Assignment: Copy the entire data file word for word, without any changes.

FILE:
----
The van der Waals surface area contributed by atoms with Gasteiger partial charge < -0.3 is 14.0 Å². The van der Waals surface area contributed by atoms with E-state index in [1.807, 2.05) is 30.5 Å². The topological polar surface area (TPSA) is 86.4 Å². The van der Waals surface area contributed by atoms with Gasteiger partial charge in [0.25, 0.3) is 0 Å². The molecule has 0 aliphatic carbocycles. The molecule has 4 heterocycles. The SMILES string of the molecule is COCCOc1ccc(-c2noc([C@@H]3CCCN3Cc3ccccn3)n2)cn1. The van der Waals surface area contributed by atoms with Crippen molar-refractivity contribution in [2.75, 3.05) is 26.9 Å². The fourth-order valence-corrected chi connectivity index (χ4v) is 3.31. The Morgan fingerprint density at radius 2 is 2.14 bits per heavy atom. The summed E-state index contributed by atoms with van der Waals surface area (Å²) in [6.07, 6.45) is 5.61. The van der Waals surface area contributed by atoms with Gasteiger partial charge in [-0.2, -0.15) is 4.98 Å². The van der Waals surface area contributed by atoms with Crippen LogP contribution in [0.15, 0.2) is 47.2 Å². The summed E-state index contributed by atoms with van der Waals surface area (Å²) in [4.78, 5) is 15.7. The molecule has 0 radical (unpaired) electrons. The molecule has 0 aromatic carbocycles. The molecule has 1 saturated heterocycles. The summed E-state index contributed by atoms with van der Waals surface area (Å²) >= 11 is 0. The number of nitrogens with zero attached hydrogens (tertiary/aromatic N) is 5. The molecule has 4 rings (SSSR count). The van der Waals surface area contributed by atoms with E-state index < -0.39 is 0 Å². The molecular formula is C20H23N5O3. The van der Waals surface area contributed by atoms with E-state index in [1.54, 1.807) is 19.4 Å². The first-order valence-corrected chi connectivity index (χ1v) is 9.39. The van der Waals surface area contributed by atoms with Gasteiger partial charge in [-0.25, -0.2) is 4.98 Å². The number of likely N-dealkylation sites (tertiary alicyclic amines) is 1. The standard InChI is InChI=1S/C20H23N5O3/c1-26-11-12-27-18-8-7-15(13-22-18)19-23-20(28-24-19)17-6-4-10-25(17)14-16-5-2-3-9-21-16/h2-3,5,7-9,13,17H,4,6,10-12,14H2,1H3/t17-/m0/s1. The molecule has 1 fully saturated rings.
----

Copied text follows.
The van der Waals surface area contributed by atoms with Gasteiger partial charge < -0.3 is 14.0 Å². The van der Waals surface area contributed by atoms with E-state index in [1.807, 2.05) is 30.5 Å². The topological polar surface area (TPSA) is 86.4 Å². The van der Waals surface area contributed by atoms with Gasteiger partial charge in [0.25, 0.3) is 0 Å². The molecule has 0 aliphatic carbocycles. The molecule has 4 heterocycles. The SMILES string of the molecule is COCCOc1ccc(-c2noc([C@@H]3CCCN3Cc3ccccn3)n2)cn1. The van der Waals surface area contributed by atoms with Crippen molar-refractivity contribution in [2.75, 3.05) is 26.9 Å². The fourth-order valence-corrected chi connectivity index (χ4v) is 3.31. The Morgan fingerprint density at radius 2 is 2.14 bits per heavy atom. The summed E-state index contributed by atoms with van der Waals surface area (Å²) in [6.07, 6.45) is 5.61. The van der Waals surface area contributed by atoms with Gasteiger partial charge in [-0.2, -0.15) is 4.98 Å². The van der Waals surface area contributed by atoms with Crippen LogP contribution in [0.15, 0.2) is 47.2 Å². The summed E-state index contributed by atoms with van der Waals surface area (Å²) in [4.78, 5) is 15.7. The molecule has 0 radical (unpaired) electrons. The molecule has 0 aromatic carbocycles. The molecule has 1 saturated heterocycles. The summed E-state index contributed by atoms with van der Waals surface area (Å²) >= 11 is 0. The number of nitrogens with zero attached hydrogens (tertiary/aromatic N) is 5. The molecule has 4 rings (SSSR count). The van der Waals surface area contributed by atoms with E-state index < -0.39 is 0 Å². The molecular formula is C20H23N5O3. The van der Waals surface area contributed by atoms with E-state index in [1.54, 1.807) is 19.4 Å². The first-order valence-corrected chi connectivity index (χ1v) is 9.39. The van der Waals surface area contributed by atoms with Gasteiger partial charge in [-0.25, -0.2) is 4.98 Å². The number of likely N-dealkylation sites (tertiary alicyclic amines) is 1. The standard InChI is InChI=1S/C20H23N5O3/c1-26-11-12-27-18-8-7-15(13-22-18)19-23-20(28-24-19)17-6-4-10-25(17)14-16-5-2-3-9-21-16/h2-3,5,7-9,13,17H,4,6,10-12,14H2,1H3/t17-/m0/s1. The molecule has 1 fully saturated rings.